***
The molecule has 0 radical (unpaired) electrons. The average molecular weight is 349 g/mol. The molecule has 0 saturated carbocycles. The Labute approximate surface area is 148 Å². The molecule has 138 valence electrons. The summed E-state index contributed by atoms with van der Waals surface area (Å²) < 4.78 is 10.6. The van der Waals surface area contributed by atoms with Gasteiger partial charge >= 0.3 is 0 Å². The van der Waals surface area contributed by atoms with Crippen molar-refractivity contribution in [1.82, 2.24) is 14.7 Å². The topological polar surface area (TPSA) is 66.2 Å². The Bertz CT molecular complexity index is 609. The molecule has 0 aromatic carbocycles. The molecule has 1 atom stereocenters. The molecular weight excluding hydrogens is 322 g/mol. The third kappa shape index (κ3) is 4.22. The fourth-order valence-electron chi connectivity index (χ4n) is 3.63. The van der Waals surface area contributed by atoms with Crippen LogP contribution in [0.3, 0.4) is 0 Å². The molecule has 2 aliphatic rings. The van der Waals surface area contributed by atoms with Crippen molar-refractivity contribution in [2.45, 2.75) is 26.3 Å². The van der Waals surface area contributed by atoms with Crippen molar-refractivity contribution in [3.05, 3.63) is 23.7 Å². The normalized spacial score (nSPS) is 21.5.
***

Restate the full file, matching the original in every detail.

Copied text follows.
The molecule has 0 radical (unpaired) electrons. The average molecular weight is 349 g/mol. The molecule has 0 saturated carbocycles. The Labute approximate surface area is 148 Å². The molecule has 138 valence electrons. The summed E-state index contributed by atoms with van der Waals surface area (Å²) < 4.78 is 10.6. The van der Waals surface area contributed by atoms with Gasteiger partial charge >= 0.3 is 0 Å². The van der Waals surface area contributed by atoms with Crippen molar-refractivity contribution in [1.82, 2.24) is 14.7 Å². The topological polar surface area (TPSA) is 66.2 Å². The Bertz CT molecular complexity index is 609. The molecule has 0 aromatic carbocycles. The molecule has 1 atom stereocenters. The molecular weight excluding hydrogens is 322 g/mol. The third kappa shape index (κ3) is 4.22. The fourth-order valence-electron chi connectivity index (χ4n) is 3.63. The van der Waals surface area contributed by atoms with Crippen LogP contribution in [0.3, 0.4) is 0 Å². The molecule has 2 aliphatic rings. The van der Waals surface area contributed by atoms with Crippen molar-refractivity contribution in [2.45, 2.75) is 26.3 Å². The van der Waals surface area contributed by atoms with Crippen molar-refractivity contribution in [3.05, 3.63) is 23.7 Å². The normalized spacial score (nSPS) is 21.5.